More rankings: Shanghai Jiao Tong, Forbes (& AHELO?)

Posted by Eric on August 14th, 2008

Tomorrow, the new 2008 Academic Ranking of World Universities will be officially published. Not surprisingly, it’s an almost all American affair. It’s rather interesting that the publication of the Shanhai Jiao Tong rankings almost goes by unnoticed, especially if you compare it to the publication of the Times Higher Education Supplement/QS World University Rankings (the THES-QS rankings 2008 will be published on 9 October).

This exactly is the strength of the SJT ranking. After all, universities are robust organisations and don’t change a lot in a years time. I guess it therefore corresponds with reality that the top 10 of 2008 is exactly the same as the one of 2007. Actually, not much has changed at all (although I of course did notice that the University of Sydney – my former employer – entered the top 100; the top 500 list is here).

2008(2007) University
1 (1)   Harvard University
2 (2)   Stanford University
3 (3)   University California – Berkeley
4 (4)   University Cambridge
5 (5)   Massachusetts Inst Tech (MIT)
6 (6)   California Inst Tech
7 (7)   Columbia University
8 (8)   Princeton University
9 (9)   University of Chicago
10 (10)   University of Oxford

The main critique on the SJT rankings is that they only give an indication of a university’s research quality. They have only one proxy for teaching quality and that one isn’t exactly saying much about teaching quality at all. I have already pointed to some alternatives for these research biased rankings and league tables, for instance the new ranking being develop by CCAP (Center for College Affordability and Productivity).

This last one has now been published by Forbes Magazine. And yes…the criteria are very different than the ones we are used to:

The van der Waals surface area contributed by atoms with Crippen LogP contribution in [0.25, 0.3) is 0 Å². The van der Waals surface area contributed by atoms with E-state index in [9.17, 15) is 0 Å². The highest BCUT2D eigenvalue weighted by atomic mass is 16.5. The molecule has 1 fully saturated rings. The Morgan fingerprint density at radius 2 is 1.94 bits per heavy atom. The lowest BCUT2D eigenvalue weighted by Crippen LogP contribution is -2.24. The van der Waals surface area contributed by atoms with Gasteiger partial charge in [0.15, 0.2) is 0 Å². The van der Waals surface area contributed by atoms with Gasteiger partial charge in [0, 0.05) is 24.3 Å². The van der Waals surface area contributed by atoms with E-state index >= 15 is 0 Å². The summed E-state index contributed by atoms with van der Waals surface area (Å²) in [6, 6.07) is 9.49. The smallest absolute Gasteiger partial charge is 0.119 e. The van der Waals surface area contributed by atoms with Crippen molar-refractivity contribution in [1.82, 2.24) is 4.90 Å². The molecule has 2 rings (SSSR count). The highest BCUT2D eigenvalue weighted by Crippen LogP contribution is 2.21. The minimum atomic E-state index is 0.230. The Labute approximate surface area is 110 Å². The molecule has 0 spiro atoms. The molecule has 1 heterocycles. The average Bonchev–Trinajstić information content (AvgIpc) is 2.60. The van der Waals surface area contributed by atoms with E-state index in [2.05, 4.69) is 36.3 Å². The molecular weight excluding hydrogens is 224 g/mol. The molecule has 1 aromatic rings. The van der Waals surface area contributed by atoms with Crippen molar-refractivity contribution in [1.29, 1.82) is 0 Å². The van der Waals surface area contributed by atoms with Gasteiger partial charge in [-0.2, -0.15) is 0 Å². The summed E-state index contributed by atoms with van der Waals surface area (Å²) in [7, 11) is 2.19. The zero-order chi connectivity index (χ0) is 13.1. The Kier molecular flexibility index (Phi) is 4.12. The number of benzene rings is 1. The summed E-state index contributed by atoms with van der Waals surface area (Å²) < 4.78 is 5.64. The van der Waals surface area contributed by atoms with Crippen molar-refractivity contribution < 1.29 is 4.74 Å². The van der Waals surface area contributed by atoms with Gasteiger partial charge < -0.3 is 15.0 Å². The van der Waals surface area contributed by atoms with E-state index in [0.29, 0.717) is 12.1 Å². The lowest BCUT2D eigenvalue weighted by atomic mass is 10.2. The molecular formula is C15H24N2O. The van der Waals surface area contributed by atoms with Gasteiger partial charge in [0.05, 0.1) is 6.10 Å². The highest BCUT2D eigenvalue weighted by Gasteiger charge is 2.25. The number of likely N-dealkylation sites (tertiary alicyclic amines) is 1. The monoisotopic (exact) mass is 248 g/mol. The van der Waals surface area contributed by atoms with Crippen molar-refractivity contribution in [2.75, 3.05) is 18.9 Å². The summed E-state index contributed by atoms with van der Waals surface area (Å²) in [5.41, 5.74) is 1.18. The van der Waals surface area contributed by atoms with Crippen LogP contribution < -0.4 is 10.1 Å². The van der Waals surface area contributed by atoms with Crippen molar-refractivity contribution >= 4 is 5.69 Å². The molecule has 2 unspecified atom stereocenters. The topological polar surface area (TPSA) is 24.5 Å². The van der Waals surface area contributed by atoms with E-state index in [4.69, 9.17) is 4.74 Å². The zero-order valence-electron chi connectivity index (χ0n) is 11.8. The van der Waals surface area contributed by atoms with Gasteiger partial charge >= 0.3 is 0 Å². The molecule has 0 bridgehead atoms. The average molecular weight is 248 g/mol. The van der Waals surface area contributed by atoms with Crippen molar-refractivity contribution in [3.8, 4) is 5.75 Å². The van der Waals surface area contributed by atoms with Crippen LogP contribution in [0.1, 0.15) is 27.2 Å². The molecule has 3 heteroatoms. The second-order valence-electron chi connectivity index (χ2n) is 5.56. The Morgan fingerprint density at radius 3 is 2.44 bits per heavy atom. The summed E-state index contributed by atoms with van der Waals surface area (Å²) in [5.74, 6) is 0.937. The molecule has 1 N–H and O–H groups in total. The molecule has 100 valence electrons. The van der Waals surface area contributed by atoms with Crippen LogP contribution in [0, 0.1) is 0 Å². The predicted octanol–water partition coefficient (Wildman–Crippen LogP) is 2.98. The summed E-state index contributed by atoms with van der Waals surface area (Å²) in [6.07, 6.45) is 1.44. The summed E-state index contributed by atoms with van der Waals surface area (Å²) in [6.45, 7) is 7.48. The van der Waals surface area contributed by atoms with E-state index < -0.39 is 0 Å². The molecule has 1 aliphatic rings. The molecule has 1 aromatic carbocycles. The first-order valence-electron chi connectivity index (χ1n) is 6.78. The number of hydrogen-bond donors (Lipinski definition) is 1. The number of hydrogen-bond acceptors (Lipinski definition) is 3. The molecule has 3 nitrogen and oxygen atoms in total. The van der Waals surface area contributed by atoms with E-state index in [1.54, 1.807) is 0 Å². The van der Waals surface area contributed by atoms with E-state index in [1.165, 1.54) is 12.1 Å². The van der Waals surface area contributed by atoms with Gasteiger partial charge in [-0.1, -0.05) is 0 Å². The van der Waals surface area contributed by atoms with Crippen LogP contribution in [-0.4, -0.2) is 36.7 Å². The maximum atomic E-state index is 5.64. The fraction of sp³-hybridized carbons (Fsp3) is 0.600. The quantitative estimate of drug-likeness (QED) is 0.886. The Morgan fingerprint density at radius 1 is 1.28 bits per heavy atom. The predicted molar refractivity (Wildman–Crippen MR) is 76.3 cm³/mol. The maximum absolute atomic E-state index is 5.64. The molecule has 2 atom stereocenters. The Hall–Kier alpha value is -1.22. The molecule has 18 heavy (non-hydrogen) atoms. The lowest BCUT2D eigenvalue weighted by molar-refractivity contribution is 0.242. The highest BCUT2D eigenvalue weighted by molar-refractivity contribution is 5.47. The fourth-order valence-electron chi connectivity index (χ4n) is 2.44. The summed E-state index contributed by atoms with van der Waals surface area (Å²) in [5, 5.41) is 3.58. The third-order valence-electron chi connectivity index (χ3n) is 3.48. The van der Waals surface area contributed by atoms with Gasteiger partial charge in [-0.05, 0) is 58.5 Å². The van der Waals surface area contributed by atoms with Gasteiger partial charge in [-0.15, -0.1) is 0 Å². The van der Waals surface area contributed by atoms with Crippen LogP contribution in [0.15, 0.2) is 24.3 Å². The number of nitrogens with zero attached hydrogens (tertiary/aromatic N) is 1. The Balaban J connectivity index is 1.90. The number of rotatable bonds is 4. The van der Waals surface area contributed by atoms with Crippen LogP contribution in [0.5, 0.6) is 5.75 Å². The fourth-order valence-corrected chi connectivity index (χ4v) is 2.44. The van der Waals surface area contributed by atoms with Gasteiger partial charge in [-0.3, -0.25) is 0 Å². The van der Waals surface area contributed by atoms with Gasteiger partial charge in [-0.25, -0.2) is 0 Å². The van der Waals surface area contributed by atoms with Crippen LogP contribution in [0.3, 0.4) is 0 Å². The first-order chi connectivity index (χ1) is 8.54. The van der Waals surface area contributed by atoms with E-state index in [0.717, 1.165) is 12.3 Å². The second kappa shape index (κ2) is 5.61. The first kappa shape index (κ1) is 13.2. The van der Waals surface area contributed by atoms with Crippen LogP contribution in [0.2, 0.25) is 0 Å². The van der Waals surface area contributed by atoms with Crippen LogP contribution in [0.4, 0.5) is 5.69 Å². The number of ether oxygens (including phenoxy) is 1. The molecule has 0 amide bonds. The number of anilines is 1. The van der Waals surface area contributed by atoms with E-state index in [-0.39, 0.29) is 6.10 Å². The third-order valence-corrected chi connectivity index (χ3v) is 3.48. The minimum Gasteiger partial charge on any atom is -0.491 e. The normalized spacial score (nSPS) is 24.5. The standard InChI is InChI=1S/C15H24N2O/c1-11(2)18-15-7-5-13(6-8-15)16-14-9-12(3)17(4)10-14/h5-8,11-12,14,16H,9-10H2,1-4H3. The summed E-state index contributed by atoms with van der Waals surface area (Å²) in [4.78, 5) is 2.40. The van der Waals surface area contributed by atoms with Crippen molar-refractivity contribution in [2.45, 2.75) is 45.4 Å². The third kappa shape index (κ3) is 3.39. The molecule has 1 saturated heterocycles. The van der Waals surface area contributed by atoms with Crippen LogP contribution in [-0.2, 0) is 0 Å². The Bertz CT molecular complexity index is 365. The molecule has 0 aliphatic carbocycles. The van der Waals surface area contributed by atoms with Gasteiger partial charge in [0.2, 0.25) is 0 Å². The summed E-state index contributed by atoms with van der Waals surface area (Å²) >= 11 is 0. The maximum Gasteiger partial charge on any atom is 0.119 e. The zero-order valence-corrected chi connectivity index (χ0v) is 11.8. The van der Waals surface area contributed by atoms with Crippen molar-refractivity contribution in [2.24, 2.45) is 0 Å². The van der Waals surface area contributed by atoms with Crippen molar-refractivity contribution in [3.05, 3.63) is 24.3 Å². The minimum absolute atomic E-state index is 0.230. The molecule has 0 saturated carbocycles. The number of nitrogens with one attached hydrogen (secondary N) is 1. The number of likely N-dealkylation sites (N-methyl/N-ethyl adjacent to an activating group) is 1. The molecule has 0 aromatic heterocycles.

1. Listing of Alumni in the 2008 Who’s Who in America (25%)
  2. Student Evaluations of Professors from Ratemyprofessors.com (25%)
  3. Four- Year Graduation Rates (16 2/3%)
  4. Enrollment-adjusted numbers of students and faculty receiving nationally competitive awards (16 2/3%)
  5. Average four year accumulated student debt of those borrowing money (16 2/3%)

And what’s the result?

2008 University
1 Princeton University
2 California Institute of Technology
3 Harvard University
4 Swarthmore College
5 Williams College
6 United States Military Academy
7 Amherst College
8 Wellesley College
9 Yale University
10 Columbia University

Compared with the SJT rankings, it are especially the liberal art colleges and the military colleges that are evident in the Forbes ranking. The high quality liberal arts colleges in the US (and elsewhere) are unfortunately lacking in nearly all international rankings. The reasons for this is of course again that these rankings are so research biased.

Another thing that I noticed after looking through the rest of the list is the relatively low standing of the public research universities. University of Virginia is the first one on 43, University of North Carolina at Chapel Hill at 66 and UC Berkeley at 73.This is probably due to another flaw in most rankings, that is that they measure the quality of the graduates without looking at the quality of the inputs. For more criticism on this ranking, see the comments on Vedder’s article in Inside HigherEd and the critical contribution of Patricia McGuire.

This challenge of actually measuring the added value provided by the university is taken up by the OECD’s AHELO project: assessing learning outcomes in higher education (sometimes referred to as the PISA for higher education). This exercise is still in it’s early stages and currently they are at the stage of studying the feasibility of such an exercise. And although the OECD explicitly does not want to promote it as a ranking, it might provide an alternative for the league tables.

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